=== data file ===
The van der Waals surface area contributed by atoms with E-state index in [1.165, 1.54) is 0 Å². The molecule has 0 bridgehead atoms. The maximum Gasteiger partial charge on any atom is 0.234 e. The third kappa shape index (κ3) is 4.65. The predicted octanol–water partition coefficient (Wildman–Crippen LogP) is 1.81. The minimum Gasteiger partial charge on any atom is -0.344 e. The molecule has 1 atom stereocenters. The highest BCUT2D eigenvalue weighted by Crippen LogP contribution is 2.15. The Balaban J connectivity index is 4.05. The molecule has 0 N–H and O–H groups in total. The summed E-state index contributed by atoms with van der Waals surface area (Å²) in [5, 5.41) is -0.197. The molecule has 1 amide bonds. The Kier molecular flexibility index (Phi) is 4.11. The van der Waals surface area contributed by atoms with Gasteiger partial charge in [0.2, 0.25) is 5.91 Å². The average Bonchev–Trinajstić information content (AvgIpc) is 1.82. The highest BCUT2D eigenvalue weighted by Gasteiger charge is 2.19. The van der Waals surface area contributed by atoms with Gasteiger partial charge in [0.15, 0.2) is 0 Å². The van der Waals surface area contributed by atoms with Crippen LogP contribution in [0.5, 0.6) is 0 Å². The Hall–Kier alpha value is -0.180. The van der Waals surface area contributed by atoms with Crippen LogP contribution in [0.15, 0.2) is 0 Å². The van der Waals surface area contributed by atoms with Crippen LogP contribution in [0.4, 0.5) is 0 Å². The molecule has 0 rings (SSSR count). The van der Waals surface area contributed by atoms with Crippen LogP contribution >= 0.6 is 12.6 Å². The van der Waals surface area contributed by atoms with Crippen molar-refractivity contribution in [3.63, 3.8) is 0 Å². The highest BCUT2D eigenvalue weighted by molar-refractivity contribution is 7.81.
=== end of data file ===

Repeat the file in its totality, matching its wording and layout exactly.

The van der Waals surface area contributed by atoms with E-state index in [1.165, 1.54) is 0 Å². The molecule has 0 bridgehead atoms. The maximum Gasteiger partial charge on any atom is 0.234 e. The third kappa shape index (κ3) is 4.65. The predicted octanol–water partition coefficient (Wildman–Crippen LogP) is 1.81. The minimum Gasteiger partial charge on any atom is -0.344 e. The molecule has 1 atom stereocenters. The highest BCUT2D eigenvalue weighted by Crippen LogP contribution is 2.15. The Balaban J connectivity index is 4.05. The molecule has 0 N–H and O–H groups in total. The summed E-state index contributed by atoms with van der Waals surface area (Å²) in [5, 5.41) is -0.197. The molecule has 1 amide bonds. The Kier molecular flexibility index (Phi) is 4.11. The van der Waals surface area contributed by atoms with Gasteiger partial charge in [0.2, 0.25) is 5.91 Å². The average Bonchev–Trinajstić information content (AvgIpc) is 1.82. The highest BCUT2D eigenvalue weighted by Gasteiger charge is 2.19. The van der Waals surface area contributed by atoms with Gasteiger partial charge in [0.15, 0.2) is 0 Å². The van der Waals surface area contributed by atoms with Crippen LogP contribution in [0.5, 0.6) is 0 Å². The Hall–Kier alpha value is -0.180. The van der Waals surface area contributed by atoms with Crippen LogP contribution in [0.15, 0.2) is 0 Å². The van der Waals surface area contributed by atoms with Crippen LogP contribution in [0.4, 0.5) is 0 Å². The molecule has 0 rings (SSSR count). The van der Waals surface area contributed by atoms with Crippen LogP contribution >= 0.6 is 12.6 Å². The van der Waals surface area contributed by atoms with Crippen molar-refractivity contribution in [3.63, 3.8) is 0 Å². The highest BCUT2D eigenvalue weighted by molar-refractivity contribution is 7.81.